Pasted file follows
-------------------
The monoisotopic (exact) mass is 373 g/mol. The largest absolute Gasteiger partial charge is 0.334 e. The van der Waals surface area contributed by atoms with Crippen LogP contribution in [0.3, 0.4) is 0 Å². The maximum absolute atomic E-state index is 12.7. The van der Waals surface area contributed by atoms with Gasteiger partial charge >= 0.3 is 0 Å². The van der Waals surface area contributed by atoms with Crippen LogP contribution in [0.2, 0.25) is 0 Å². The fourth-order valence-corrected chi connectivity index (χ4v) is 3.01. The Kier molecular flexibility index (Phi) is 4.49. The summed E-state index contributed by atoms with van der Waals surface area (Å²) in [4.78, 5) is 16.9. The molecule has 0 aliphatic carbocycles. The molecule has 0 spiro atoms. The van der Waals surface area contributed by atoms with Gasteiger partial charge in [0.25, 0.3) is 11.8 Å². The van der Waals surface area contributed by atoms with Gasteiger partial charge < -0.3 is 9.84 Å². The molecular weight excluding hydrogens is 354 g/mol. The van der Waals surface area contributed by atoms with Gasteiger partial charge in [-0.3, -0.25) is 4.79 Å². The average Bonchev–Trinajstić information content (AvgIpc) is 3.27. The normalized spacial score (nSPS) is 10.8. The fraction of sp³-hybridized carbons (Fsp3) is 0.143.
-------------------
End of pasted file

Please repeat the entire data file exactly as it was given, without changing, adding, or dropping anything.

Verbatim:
The monoisotopic (exact) mass is 373 g/mol. The largest absolute Gasteiger partial charge is 0.334 e. The van der Waals surface area contributed by atoms with Crippen LogP contribution in [0.3, 0.4) is 0 Å². The maximum absolute atomic E-state index is 12.7. The van der Waals surface area contributed by atoms with Gasteiger partial charge >= 0.3 is 0 Å². The van der Waals surface area contributed by atoms with Crippen LogP contribution in [0.2, 0.25) is 0 Å². The fourth-order valence-corrected chi connectivity index (χ4v) is 3.01. The Kier molecular flexibility index (Phi) is 4.49. The summed E-state index contributed by atoms with van der Waals surface area (Å²) in [4.78, 5) is 16.9. The molecule has 0 aliphatic carbocycles. The molecule has 0 spiro atoms. The van der Waals surface area contributed by atoms with Gasteiger partial charge in [0.25, 0.3) is 11.8 Å². The van der Waals surface area contributed by atoms with Gasteiger partial charge < -0.3 is 9.84 Å². The molecular weight excluding hydrogens is 354 g/mol. The van der Waals surface area contributed by atoms with Gasteiger partial charge in [-0.3, -0.25) is 4.79 Å². The average Bonchev–Trinajstić information content (AvgIpc) is 3.27. The normalized spacial score (nSPS) is 10.8. The fraction of sp³-hybridized carbons (Fsp3) is 0.143.